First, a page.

Minter's time behind mower well spent

The Cincinnati Enquirer

One of the reasons Rick Minter is a football man is that he never had enough time for baseball.

While other boys were refining their hitting strokes or blowing out their elbows, Minter's childhood summers were spent behind the busiest lawnmower in Texas.

''My brother and I had 25 or 26 lawns to mow, and then he took a job and I did them by myself,'' the University of Cincinnati football coach said Wednesday afternoon. ''At the end of the summer, I'd have $500 or $600 in a shoe box.''

Minter's younger brothers must have thought him a boob. Upon inheriting the lawn business, they promptly cut half of his customers and raised the rates for those they retained. They would make as much money with half the work.

Twenty-five years later, the memory still rankles Rick Minter. The Bearcats' obsessive boss has never fully accepted that other men are not so highly motivated. His ambitions are made of pretty stern stuff.

Nine days before his team's season opener against Tulane, Minter was worried about the work ethic of his teen-age sons, and the widespread sloth he sees in society. He has kept his nose so near the grindstone for so long now that it could serve as a knife sharpener.

''I've got a tremendous desire to be great at everything I do,'' he said, sipping confidently from a can of Diet Mountain Dew. ''I'm propelled by that.''

In a profession densely populated with driven personalities, Minter makes some of his peers seem like slackers. He replaced the meticulous Tim Murphy before the 1994 season and immediately impressed the players with the increased urgency (and length) of practice.

''It's 911 all the way,'' former Bearcat linebacker Reggie Hudson said.

Sticking to the plan

Minter spent so many nights on campus that season that he later said his biggest regret was buying a house. He saw to the slightest detail of UC's football operation, down to the particulars of how his players would celebrate victories on the road. Yet in spite of his dedication, and defensive skill, the Bearcats finished 2-8-1.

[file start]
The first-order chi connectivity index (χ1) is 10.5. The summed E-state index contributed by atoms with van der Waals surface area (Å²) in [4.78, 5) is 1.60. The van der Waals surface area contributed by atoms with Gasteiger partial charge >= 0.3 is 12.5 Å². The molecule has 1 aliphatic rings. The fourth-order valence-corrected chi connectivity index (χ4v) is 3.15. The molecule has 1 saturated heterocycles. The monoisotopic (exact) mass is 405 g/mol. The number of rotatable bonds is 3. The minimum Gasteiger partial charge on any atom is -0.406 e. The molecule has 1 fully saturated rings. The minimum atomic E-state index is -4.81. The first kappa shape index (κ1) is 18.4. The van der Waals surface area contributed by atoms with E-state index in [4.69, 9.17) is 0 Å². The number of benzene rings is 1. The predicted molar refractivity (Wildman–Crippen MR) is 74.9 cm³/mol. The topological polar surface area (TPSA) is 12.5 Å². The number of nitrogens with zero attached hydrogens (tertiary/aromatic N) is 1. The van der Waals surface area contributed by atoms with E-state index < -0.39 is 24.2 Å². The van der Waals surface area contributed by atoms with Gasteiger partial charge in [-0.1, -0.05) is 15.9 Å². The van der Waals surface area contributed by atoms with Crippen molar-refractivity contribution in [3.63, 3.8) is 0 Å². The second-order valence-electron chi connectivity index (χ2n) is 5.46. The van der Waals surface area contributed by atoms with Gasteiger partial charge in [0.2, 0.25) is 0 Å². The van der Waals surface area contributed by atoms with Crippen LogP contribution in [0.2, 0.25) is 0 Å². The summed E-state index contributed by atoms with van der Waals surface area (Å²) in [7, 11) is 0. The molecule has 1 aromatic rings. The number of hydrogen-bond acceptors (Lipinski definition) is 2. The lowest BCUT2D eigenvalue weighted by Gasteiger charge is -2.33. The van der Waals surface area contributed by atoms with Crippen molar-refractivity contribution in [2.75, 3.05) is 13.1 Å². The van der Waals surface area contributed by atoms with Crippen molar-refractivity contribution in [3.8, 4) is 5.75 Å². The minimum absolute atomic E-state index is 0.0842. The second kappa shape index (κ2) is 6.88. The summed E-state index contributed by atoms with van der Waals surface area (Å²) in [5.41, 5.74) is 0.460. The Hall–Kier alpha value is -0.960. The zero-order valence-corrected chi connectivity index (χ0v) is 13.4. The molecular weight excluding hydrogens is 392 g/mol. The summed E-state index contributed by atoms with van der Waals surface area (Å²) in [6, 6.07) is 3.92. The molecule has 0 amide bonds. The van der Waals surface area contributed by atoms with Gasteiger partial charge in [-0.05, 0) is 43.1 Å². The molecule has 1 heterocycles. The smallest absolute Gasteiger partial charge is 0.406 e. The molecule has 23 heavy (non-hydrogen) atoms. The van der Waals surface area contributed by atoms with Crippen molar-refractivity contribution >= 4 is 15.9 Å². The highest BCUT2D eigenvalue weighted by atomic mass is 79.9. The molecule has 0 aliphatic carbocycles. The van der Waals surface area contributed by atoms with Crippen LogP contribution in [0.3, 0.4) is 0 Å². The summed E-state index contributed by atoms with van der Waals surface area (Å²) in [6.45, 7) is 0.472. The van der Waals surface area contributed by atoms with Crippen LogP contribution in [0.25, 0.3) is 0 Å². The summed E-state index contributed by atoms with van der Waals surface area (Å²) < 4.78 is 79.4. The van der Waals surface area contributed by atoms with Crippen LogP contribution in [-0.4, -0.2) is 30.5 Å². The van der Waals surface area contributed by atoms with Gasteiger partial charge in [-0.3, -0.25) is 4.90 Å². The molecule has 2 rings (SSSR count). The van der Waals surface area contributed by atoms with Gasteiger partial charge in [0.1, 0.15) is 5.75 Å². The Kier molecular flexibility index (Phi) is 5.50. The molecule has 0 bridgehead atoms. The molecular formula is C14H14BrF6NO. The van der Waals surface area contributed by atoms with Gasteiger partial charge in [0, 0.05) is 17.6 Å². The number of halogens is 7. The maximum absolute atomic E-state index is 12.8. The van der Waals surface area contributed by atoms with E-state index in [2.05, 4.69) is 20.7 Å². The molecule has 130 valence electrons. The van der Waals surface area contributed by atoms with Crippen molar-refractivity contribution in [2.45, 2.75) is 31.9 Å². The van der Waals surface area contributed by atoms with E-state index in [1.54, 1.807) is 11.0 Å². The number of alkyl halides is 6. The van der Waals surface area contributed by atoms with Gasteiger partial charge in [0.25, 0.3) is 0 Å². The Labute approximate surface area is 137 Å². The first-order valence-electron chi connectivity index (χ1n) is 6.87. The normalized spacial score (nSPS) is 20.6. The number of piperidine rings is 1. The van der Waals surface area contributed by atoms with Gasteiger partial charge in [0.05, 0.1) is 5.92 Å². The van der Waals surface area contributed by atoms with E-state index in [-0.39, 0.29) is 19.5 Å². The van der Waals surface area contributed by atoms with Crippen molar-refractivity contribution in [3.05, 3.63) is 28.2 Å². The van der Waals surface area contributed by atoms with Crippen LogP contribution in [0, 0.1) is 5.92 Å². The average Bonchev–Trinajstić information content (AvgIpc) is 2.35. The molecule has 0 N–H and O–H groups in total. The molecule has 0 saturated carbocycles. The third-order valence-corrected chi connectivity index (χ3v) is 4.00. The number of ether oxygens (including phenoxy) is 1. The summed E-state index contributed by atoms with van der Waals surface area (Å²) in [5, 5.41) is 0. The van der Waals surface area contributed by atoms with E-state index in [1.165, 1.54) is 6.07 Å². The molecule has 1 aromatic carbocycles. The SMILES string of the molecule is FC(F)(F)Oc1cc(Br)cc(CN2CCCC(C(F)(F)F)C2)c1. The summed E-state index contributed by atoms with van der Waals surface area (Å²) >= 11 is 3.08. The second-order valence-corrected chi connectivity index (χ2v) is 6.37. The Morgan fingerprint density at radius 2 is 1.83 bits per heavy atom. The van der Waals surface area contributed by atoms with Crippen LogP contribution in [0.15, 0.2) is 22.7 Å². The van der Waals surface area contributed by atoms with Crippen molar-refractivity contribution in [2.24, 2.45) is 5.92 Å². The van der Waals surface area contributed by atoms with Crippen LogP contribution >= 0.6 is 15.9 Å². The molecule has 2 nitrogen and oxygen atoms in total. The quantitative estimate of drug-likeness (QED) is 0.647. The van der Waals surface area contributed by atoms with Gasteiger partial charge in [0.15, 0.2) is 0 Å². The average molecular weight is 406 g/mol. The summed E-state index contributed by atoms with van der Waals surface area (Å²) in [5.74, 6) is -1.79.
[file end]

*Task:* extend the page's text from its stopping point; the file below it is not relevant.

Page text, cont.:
Another man might have wondered if his efforts had been wasted. But Minter has always seen effort as an end in itself. When he launched his lawn-mowing empire, it was without first considering how much to charge.

When the first customer inquired about the fee, eight-year-old Rick Minter wondered if he might have 50 cents to split with his brother. The neighbor laughed and paid out $3.

The real payoff in cutting grass, Minter believes, came in the development of his character. He made it a point to complete every task he undertook, and he came to persist in sports when there didn't seem much point.

He earned his football scholarship at Henderson State (Ark.) as a walk-on, and went on to become a three-year starter.

''I got tired of hearing this: 'Rick might not be as fast as anybody, and he might not be as strong, and he might not be as big, but he finds a way.' That drove me harder.''

A worthy 'cause'

Rick Minter has never let up for very long. He regularly refers to UC football as a ''cause,'' as if the extra-curricular activity were an enterprise of critical importance.

Football coaches tend to get carried away with their own rhetoric - ''Self-interest is self-destruction,'' Minter tells his players - but at least this one has already practiced what he's now preaching.

Growing up in a large, blue-collar family, Minter was expected to pull his weight from an early age. He was driving illegally at the age of 12 to serve his far-flung lawn-mowing clients and was expected to spend the proceeds on school expenses instead of shiny bicycles and sports equipment.

He didn't complain, because he didn't know enough to complain. That was the way things were. Rick Minter would tell you now that the work was its own reward.

''I always had a desire with every little project that I didn't quit until I was done,'' he said, proudly. ''I wonder if a guy today would have that same get-up and go.''

Tim Sullivan is an Enquirer columnist.

Published Aug. 22, 1996.